S Corp Tax Status: Everything You Need to Know
The S-Corp tax status is a special tax status. When electing to operate as an S-Corporation, the corporation itself does not pay taxes on its income.3 min read
The S-Corp tax status is a special tax status. When electing to operate as an S-Corporation, also known as an S-Corp, the corporation itself does not pay taxes on its income. The owners and shareholders are taxed one time as individuals on their tax returns; this helps avoid double taxation.
How Have Tax Status Options Changed for Businesses?
At one time, there were only two options to choose from in regards to tax status when forming a business. C corporations enjoyed liability protection but faced double taxation because the corporation was taxed and then the individual owners and shareholders were required to report income and were taxed on an individual level as well.
The other option was to operate under a partnership or sole proprietorship status. Doing so meant the owners gave up liability protection but enjoyed individual taxation and not double taxation. Still, neither option was ideal for family-owned or small businesses.
When Did S-Corp Tax Status Become Available?
Fortunately, in 1946, at the suggestion of the Department of Treasury, S-Corp status was presented as a third option, which allowed businesses to avoid double taxation while having comprehensive liability protection. Fast forward a few years, and Democratic Congress retorted and accused President Dwight Eisenhower of favoring big corporate interests over the little guy, thus accusing him of “trickle-down economics."
During this economic centralization, economists like John Kenneth Galbraith claimed America's economic future was a grand balance of power between Big Labor, Big Business, and Big Government. Both Republicans and Democrats agreed that a few wealthy, multinational corporations were gaining too much economic power.
As a response to alarming concerns and warnings, President Eisenhower accepted the Treasury's proposal to include an additional option for S-Corp status. Finally, in 1958, subchapter S was created at the recommendation of Eisenhower. Democratic Finance Chairman Harry Byrd led the movement by adding the tax code as part of a larger package of miscellaneous tax items.
What Are the Benefits of S-Corp Tax Status?
Four advantages of s-corp status are:
- Flow-through taxation.
- Perfect for companies providing services as a product.
- Good privacy protection.
- Ideal for enhanced income-splitting potential.
Entrepreneurs who elected S-Corp status avoided double taxation and agreed to operate as a domestic enterprise only. In addition, the status meant those electing S-Corp status could have one class of stock and a limited number of shareholders. More so, there would be restrictions on who those shareholders could be.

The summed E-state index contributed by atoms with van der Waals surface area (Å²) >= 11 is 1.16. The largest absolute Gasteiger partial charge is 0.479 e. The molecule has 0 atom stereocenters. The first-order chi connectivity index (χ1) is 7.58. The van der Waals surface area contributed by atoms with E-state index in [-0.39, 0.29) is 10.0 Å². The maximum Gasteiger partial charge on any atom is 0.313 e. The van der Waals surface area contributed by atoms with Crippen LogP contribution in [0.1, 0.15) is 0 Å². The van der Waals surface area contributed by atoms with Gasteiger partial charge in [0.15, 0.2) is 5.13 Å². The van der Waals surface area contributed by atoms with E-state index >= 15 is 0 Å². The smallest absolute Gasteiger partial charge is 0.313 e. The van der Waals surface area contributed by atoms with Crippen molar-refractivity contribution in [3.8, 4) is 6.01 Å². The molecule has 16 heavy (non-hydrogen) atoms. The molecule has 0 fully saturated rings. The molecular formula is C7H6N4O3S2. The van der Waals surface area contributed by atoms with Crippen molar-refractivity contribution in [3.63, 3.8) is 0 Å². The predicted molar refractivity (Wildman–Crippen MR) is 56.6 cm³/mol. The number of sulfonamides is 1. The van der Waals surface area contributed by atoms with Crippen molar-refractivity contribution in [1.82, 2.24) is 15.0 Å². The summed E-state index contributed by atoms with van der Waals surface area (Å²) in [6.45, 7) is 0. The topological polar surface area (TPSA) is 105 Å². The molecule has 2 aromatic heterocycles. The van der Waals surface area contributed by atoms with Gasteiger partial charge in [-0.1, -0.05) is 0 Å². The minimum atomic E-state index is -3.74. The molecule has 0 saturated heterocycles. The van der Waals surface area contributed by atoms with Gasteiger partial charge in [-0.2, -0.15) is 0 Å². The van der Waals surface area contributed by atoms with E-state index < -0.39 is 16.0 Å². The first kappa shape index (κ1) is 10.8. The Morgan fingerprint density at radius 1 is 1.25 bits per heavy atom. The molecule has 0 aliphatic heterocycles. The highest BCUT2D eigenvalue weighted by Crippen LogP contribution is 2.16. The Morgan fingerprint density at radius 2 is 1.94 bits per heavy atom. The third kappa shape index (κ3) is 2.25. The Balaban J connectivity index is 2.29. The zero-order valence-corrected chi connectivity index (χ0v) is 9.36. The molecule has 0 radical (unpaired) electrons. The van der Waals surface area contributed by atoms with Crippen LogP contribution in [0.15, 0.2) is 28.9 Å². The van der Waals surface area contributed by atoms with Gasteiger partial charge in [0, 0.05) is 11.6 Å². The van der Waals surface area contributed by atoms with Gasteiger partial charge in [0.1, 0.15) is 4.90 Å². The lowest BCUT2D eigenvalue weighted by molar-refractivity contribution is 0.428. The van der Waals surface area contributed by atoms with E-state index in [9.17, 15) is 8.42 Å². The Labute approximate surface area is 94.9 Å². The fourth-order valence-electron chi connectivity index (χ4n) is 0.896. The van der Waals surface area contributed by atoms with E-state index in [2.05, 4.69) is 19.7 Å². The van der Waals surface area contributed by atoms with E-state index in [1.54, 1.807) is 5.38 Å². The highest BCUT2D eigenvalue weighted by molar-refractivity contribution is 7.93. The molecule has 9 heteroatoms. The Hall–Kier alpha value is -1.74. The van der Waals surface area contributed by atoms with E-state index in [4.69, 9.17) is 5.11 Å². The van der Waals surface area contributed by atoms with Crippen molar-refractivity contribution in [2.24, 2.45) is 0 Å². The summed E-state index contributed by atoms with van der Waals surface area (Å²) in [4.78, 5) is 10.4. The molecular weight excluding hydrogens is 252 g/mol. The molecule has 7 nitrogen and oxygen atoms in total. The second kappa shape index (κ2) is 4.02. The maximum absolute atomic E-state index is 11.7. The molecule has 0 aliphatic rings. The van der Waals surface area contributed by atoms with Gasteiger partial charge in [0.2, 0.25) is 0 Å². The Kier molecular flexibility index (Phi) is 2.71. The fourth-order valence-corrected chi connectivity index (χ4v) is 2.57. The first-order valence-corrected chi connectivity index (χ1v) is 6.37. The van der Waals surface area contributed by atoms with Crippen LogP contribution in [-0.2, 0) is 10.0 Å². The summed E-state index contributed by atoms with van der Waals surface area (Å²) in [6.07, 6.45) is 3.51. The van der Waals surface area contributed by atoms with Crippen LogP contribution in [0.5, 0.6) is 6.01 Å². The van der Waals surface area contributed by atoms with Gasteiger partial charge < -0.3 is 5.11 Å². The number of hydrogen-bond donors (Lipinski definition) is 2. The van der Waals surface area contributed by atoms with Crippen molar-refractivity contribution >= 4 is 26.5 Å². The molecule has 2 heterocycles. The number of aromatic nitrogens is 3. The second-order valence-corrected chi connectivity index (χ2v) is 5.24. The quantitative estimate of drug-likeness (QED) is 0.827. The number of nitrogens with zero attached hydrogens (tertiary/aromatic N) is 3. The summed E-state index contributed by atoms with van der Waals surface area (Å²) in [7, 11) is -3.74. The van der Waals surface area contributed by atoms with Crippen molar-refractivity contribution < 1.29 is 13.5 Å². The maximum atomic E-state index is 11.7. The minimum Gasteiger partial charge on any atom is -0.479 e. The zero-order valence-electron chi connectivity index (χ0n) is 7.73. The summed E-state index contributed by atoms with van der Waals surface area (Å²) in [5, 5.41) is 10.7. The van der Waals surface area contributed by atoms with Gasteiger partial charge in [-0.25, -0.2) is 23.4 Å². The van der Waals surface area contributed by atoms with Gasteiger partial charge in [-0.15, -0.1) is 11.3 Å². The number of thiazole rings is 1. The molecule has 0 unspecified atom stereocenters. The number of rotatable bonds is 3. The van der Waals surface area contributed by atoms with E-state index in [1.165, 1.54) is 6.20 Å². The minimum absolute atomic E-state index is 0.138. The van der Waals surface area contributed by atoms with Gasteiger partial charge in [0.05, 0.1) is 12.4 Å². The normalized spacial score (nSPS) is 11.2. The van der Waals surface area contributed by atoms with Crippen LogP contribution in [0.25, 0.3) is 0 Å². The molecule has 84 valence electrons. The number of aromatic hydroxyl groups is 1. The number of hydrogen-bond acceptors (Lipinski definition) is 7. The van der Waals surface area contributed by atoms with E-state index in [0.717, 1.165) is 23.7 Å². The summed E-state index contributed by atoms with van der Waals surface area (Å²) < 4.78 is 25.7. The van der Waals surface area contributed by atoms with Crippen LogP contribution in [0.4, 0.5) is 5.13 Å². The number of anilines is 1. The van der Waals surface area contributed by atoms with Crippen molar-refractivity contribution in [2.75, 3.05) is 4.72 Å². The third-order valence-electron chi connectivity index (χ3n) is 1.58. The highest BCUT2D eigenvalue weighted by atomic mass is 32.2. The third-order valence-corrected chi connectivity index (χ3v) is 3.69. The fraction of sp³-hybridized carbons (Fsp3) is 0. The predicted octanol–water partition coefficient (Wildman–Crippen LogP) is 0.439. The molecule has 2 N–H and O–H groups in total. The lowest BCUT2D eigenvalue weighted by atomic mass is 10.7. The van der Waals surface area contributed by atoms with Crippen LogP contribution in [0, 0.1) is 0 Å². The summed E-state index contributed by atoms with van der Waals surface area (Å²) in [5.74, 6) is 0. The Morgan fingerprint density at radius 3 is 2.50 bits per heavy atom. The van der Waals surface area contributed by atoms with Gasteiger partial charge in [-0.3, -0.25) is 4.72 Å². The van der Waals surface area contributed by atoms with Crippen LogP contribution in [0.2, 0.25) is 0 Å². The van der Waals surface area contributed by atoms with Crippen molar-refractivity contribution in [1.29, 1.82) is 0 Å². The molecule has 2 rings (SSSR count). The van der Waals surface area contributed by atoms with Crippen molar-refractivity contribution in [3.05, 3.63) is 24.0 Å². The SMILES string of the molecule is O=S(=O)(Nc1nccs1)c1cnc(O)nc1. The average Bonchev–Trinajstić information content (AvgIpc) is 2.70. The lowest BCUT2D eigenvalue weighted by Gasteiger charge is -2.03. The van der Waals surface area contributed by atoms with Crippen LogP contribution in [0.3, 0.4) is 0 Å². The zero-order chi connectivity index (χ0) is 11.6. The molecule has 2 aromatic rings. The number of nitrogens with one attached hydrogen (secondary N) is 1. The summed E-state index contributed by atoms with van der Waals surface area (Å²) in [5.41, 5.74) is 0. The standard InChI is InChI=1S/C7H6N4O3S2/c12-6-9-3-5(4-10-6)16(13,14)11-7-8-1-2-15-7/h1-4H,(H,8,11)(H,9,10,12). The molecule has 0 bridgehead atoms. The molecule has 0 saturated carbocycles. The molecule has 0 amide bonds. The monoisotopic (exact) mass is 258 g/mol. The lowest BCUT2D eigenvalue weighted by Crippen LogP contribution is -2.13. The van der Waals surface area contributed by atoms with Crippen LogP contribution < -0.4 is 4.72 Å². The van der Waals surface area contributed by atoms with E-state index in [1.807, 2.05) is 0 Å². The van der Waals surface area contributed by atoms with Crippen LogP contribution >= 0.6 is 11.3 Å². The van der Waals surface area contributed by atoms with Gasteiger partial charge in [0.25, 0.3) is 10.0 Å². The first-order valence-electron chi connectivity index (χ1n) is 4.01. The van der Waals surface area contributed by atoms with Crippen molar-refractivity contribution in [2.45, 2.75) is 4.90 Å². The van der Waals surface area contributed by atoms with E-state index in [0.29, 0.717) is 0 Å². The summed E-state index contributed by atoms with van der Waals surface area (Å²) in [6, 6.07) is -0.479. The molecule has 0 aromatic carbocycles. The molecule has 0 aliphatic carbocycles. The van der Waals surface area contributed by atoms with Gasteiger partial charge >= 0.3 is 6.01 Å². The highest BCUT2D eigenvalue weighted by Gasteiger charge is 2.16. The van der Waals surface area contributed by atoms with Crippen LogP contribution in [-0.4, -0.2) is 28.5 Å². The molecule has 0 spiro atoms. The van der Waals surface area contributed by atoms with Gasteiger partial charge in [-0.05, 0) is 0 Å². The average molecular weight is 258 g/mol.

If you're wondering how momentous the creation of S-Corp status was, consider the fact that in 1958 the top income tax rate was 91% for individuals and 52% for corporations. In other words, dividends paid by a C corporation to shareholders who had a high income could face a tax rate of 96%. Even families with a median income could be mandated to pay federal taxes at a rate of more than 60%.
How Did S-Corp Tax Status Fuel the American Economy?
The S-Corp status option was a huge step in encouraging people to start small businesses and family-owned companies. Eliminating the double taxation was a substantial aid to small and family-owned businesses.
Small businesses are the key to the American economy, and S Corporations are the cornerstone of the small business community. Even a half-century later, S-Corps are the most popular business structure in America. In 2014, the IRS estimated 4.6 million S-Corp owners in the United States. This number is over twice as many as C corporations.
Are S-Corp and LLC the Same Thing?
The S-Corp population has continued to grow, while most rules governing the S-Corp status remain the same today. Furthermore, when forming a new business, owners can take advantage of creating a company that qualifies as a limited liability company, also known as an LLC. While both provide owners with limited liability protection, LLCs and S-Corps are two totally different things.
A common misconception is that an S-Corp is a type of business, but actually, it's a tax status. S-Corp refers to Subchapter S of the IRS code. This simply means if a business can meet the requirements, it can be taxed as a partnership. Partnerships don't pay double taxes, and you can achieve this as well through the formation of an LLC.
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